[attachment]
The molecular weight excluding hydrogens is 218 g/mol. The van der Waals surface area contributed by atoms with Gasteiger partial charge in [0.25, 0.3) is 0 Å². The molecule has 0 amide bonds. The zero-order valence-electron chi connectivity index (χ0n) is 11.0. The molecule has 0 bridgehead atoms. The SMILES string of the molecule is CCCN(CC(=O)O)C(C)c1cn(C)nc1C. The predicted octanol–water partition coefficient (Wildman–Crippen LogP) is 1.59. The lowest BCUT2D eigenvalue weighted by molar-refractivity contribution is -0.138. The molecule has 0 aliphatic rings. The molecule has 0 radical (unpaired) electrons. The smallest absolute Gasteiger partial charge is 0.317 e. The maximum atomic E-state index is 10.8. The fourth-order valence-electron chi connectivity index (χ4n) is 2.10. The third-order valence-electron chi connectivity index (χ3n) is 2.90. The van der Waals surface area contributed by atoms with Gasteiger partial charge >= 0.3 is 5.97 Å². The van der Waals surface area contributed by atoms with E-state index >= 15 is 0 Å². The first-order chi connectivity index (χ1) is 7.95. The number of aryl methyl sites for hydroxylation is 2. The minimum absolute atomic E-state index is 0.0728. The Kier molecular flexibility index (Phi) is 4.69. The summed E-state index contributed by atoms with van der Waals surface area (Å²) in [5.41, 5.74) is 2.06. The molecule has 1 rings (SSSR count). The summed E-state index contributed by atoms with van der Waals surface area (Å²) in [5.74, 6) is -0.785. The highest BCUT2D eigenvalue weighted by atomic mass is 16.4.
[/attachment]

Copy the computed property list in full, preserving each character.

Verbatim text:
The molecular weight excluding hydrogens is 218 g/mol. The van der Waals surface area contributed by atoms with Gasteiger partial charge in [0.25, 0.3) is 0 Å². The molecule has 0 amide bonds. The zero-order valence-electron chi connectivity index (χ0n) is 11.0. The molecule has 0 bridgehead atoms. The SMILES string of the molecule is CCCN(CC(=O)O)C(C)c1cn(C)nc1C. The predicted octanol–water partition coefficient (Wildman–Crippen LogP) is 1.59. The lowest BCUT2D eigenvalue weighted by molar-refractivity contribution is -0.138. The molecule has 0 aliphatic rings. The molecule has 0 radical (unpaired) electrons. The smallest absolute Gasteiger partial charge is 0.317 e. The maximum atomic E-state index is 10.8. The fourth-order valence-electron chi connectivity index (χ4n) is 2.10. The third-order valence-electron chi connectivity index (χ3n) is 2.90. The van der Waals surface area contributed by atoms with Gasteiger partial charge >= 0.3 is 5.97 Å². The van der Waals surface area contributed by atoms with E-state index >= 15 is 0 Å². The first-order chi connectivity index (χ1) is 7.95. The number of aryl methyl sites for hydroxylation is 2. The minimum absolute atomic E-state index is 0.0728. The Kier molecular flexibility index (Phi) is 4.69. The summed E-state index contributed by atoms with van der Waals surface area (Å²) in [5.41, 5.74) is 2.06. The molecule has 1 rings (SSSR count). The summed E-state index contributed by atoms with van der Waals surface area (Å²) in [5.74, 6) is -0.785. The highest BCUT2D eigenvalue weighted by atomic mass is 16.4.